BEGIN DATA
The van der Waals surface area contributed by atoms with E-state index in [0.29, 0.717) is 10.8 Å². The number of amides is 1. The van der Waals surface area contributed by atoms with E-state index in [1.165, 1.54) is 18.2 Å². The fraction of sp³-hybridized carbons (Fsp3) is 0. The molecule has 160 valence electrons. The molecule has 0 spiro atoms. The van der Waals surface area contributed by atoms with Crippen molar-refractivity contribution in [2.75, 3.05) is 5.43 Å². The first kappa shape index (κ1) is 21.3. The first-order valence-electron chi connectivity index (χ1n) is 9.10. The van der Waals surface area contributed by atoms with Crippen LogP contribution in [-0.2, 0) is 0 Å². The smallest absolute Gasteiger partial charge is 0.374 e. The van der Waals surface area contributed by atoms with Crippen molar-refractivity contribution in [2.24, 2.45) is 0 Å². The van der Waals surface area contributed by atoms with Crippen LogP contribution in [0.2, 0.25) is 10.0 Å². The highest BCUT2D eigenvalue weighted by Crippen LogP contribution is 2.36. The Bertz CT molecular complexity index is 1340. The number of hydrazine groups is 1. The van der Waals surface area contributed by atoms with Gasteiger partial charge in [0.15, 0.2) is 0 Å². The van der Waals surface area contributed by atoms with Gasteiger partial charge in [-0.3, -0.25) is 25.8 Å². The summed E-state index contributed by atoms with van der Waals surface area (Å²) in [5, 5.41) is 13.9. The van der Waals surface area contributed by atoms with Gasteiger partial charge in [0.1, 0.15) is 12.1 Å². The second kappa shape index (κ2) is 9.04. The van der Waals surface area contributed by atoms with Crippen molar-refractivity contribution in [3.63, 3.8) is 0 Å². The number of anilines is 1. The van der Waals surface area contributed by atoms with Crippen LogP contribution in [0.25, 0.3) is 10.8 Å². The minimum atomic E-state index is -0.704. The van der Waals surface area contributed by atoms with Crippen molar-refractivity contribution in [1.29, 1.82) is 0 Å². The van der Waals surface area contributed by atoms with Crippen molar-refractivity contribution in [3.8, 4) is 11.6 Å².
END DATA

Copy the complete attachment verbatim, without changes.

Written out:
The van der Waals surface area contributed by atoms with E-state index in [0.29, 0.717) is 10.8 Å². The number of amides is 1. The van der Waals surface area contributed by atoms with E-state index in [1.165, 1.54) is 18.2 Å². The fraction of sp³-hybridized carbons (Fsp3) is 0. The molecule has 160 valence electrons. The molecule has 0 spiro atoms. The van der Waals surface area contributed by atoms with Crippen molar-refractivity contribution in [2.75, 3.05) is 5.43 Å². The first kappa shape index (κ1) is 21.3. The first-order valence-electron chi connectivity index (χ1n) is 9.10. The van der Waals surface area contributed by atoms with Crippen LogP contribution in [-0.2, 0) is 0 Å². The smallest absolute Gasteiger partial charge is 0.374 e. The van der Waals surface area contributed by atoms with Crippen molar-refractivity contribution in [2.24, 2.45) is 0 Å². The van der Waals surface area contributed by atoms with Crippen LogP contribution in [0.2, 0.25) is 10.0 Å². The highest BCUT2D eigenvalue weighted by Crippen LogP contribution is 2.36. The Bertz CT molecular complexity index is 1340. The number of hydrazine groups is 1. The van der Waals surface area contributed by atoms with Gasteiger partial charge in [0.15, 0.2) is 0 Å². The van der Waals surface area contributed by atoms with Gasteiger partial charge in [-0.3, -0.25) is 25.8 Å². The summed E-state index contributed by atoms with van der Waals surface area (Å²) in [5, 5.41) is 13.9. The van der Waals surface area contributed by atoms with Gasteiger partial charge in [0.1, 0.15) is 12.1 Å². The second kappa shape index (κ2) is 9.04. The van der Waals surface area contributed by atoms with Crippen molar-refractivity contribution in [3.63, 3.8) is 0 Å². The number of anilines is 1. The van der Waals surface area contributed by atoms with Crippen LogP contribution in [0.25, 0.3) is 10.8 Å². The minimum atomic E-state index is -0.704. The van der Waals surface area contributed by atoms with Crippen molar-refractivity contribution in [1.29, 1.82) is 0 Å². The van der Waals surface area contributed by atoms with Crippen molar-refractivity contribution in [3.8, 4) is 11.6 Å².